Since 1964 I've made only one new year's resolution: to try to read 100 books that year. Books! Magazines, how-tos, cookbooks, newspapers and all the other stuff I read don't count. Why '64? Because that's when I graduated from college and my thought was that never wanted to stop learning so I would read to learn, not [usually] for entertainment alone. I have a small notebook in which are listed every book, author, date since then. Only 3 or 4 years was I able to get to 100. The average is in the high 60s. For 2009 it was 67, the last one being finished last night. I read very eclecticly and rarely the new book of the moment as I buy a great many at used book stores.
Some good books I read this year in three categories: poetry, nonfiction and fiction.
Poetry: Mary Oliver, three of her books [plus went to a reading she gave]
Ted Kooser, The Poetry Home Repair Manual, a no nonsense guide to writing and reading poetry, with some of his poems in it
Billie Collins, Sailing Alone Around the Room, poems
Garrett Hongo, The River of Heaven, poems
Stanley Kunitz, The Wild Braid, poems and memoir -- title poem unforgetable!
Nonfiction: 1599, A Year in the Life of William Shakespeare, James Shapiro, really a year in London.
Life and Death of a Druid Prince, A. Ross, D.Robins, fascinating anthropology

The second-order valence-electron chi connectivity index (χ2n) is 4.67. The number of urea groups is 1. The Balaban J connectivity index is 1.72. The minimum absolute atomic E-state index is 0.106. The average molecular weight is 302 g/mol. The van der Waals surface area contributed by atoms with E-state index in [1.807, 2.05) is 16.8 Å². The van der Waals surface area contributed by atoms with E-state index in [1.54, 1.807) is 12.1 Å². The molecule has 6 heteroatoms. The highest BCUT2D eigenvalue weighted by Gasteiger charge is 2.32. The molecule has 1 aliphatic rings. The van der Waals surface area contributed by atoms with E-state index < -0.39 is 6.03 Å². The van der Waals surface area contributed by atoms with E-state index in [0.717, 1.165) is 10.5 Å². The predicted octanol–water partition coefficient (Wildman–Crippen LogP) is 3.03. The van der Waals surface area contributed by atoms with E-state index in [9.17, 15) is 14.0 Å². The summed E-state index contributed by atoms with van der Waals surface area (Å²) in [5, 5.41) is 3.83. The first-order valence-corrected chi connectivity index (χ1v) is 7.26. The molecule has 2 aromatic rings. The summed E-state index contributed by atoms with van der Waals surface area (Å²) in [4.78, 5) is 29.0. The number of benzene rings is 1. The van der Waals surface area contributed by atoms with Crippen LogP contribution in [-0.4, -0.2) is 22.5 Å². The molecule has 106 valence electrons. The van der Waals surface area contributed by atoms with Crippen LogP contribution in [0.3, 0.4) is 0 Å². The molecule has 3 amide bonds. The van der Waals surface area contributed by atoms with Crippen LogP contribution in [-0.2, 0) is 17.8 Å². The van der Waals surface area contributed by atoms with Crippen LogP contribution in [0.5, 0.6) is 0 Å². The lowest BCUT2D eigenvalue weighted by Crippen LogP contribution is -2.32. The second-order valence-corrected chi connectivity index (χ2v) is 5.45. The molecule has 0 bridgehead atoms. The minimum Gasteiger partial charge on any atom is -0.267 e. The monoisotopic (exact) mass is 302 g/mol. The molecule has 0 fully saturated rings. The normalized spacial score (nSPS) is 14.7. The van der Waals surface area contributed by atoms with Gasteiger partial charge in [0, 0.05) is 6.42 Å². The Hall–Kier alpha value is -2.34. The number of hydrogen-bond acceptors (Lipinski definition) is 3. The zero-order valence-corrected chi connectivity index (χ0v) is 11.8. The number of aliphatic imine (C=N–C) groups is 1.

Singing Creek Where the Willows Grow, Benjamin Holt/ Opal Whitely, painful biography of a child prodigy including her diary
The Professor and the Madman, Simon Winchester, the making of the OED
Best American Travel Writing of 2000, anth. ed. Bill Bryson, one of the annual collections, a particularly good one
The Zookeepers Wife, Diane Ackerman, novelistic biography
A Voyage Long and Strange, Tony Horowitz, recounting the exploration of the US
Mad Dogs and an Englishwoman, Polly Adams, dog sledding in the Yukon
Smara, Journey to the Forbidden City, Michel Vieuchange. classic travel in the Sahara by a Frenchman in disguise
Gutenberg Elegies, Sven Birkerts, the death of books as we know them [!?!]
Fiction: Nadine Gordimer, Get a Life
Elfrida Jelinke, Lust -- Wanted to find out what this Nobel winner wrote. Hated it.
Anchee Min, Empress Orchid about the last Empress of China, her early years
Linda Hogan, Mean Spirit, a wonderful Native American writer, book move into magic realism now and then
Irwin D. Yalom, Lying on the Couch, By and about the world of a shrink, very fun read
J. G. Farrell, The Seige of Krishnapur,
One of three important books written before he died much too young.
J. M. Coetze, Disgrace, a frightening picture of South Africa
Muriel Barbary, The Elegance of the Hedgehog, A book I'd never have read without a friend's recommendation.
Now I am going to my bookshelf and decide what fiction I will read next, and I'm going to Amazon to order a nonfiction I know I want to read. I recommend all the above to anyone. Some are hard to find, some not
Donal Mahoney writes - *Eight Men Who Are Doing Quite Well* *A notice appeared in the paper recently with the names and faces of eight men who have a combined wealth of $426 bi...
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